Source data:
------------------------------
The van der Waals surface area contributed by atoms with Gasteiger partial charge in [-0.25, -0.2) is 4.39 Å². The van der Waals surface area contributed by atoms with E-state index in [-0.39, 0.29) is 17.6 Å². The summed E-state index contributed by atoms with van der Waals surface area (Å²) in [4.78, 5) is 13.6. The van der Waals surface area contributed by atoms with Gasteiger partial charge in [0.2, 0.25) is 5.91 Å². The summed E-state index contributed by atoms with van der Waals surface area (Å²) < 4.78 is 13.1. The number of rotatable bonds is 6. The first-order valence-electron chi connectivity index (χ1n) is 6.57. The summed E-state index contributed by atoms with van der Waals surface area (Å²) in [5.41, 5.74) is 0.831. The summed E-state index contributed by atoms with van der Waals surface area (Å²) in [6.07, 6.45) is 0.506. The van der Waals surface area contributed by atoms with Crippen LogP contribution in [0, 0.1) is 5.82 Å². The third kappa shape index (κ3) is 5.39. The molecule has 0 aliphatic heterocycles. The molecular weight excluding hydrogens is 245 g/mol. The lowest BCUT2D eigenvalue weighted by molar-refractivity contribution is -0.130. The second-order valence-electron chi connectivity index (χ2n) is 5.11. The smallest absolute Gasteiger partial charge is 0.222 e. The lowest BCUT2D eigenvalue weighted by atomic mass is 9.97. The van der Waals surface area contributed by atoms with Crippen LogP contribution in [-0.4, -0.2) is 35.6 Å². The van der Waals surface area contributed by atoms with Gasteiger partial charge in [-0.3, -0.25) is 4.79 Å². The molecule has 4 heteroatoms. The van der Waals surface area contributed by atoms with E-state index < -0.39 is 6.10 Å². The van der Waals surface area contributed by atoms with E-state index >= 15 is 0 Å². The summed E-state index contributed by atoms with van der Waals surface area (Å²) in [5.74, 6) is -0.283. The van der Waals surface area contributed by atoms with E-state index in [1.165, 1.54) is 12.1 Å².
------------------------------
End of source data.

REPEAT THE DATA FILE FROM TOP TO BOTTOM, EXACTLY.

The van der Waals surface area contributed by atoms with Gasteiger partial charge in [-0.25, -0.2) is 4.39 Å². The van der Waals surface area contributed by atoms with E-state index in [-0.39, 0.29) is 17.6 Å². The summed E-state index contributed by atoms with van der Waals surface area (Å²) in [4.78, 5) is 13.6. The van der Waals surface area contributed by atoms with Gasteiger partial charge in [0.2, 0.25) is 5.91 Å². The summed E-state index contributed by atoms with van der Waals surface area (Å²) < 4.78 is 13.1. The number of rotatable bonds is 6. The first-order valence-electron chi connectivity index (χ1n) is 6.57. The summed E-state index contributed by atoms with van der Waals surface area (Å²) in [5.41, 5.74) is 0.831. The summed E-state index contributed by atoms with van der Waals surface area (Å²) in [6.07, 6.45) is 0.506. The van der Waals surface area contributed by atoms with Crippen LogP contribution in [0, 0.1) is 5.82 Å². The third kappa shape index (κ3) is 5.39. The molecule has 0 aliphatic heterocycles. The molecular weight excluding hydrogens is 245 g/mol. The lowest BCUT2D eigenvalue weighted by molar-refractivity contribution is -0.130. The second-order valence-electron chi connectivity index (χ2n) is 5.11. The smallest absolute Gasteiger partial charge is 0.222 e. The lowest BCUT2D eigenvalue weighted by atomic mass is 9.97. The van der Waals surface area contributed by atoms with Crippen LogP contribution in [-0.4, -0.2) is 35.6 Å². The van der Waals surface area contributed by atoms with Gasteiger partial charge in [-0.3, -0.25) is 4.79 Å². The molecule has 4 heteroatoms. The van der Waals surface area contributed by atoms with E-state index < -0.39 is 6.10 Å². The van der Waals surface area contributed by atoms with E-state index >= 15 is 0 Å². The summed E-state index contributed by atoms with van der Waals surface area (Å²) in [5.74, 6) is -0.283. The van der Waals surface area contributed by atoms with E-state index in [1.165, 1.54) is 12.1 Å².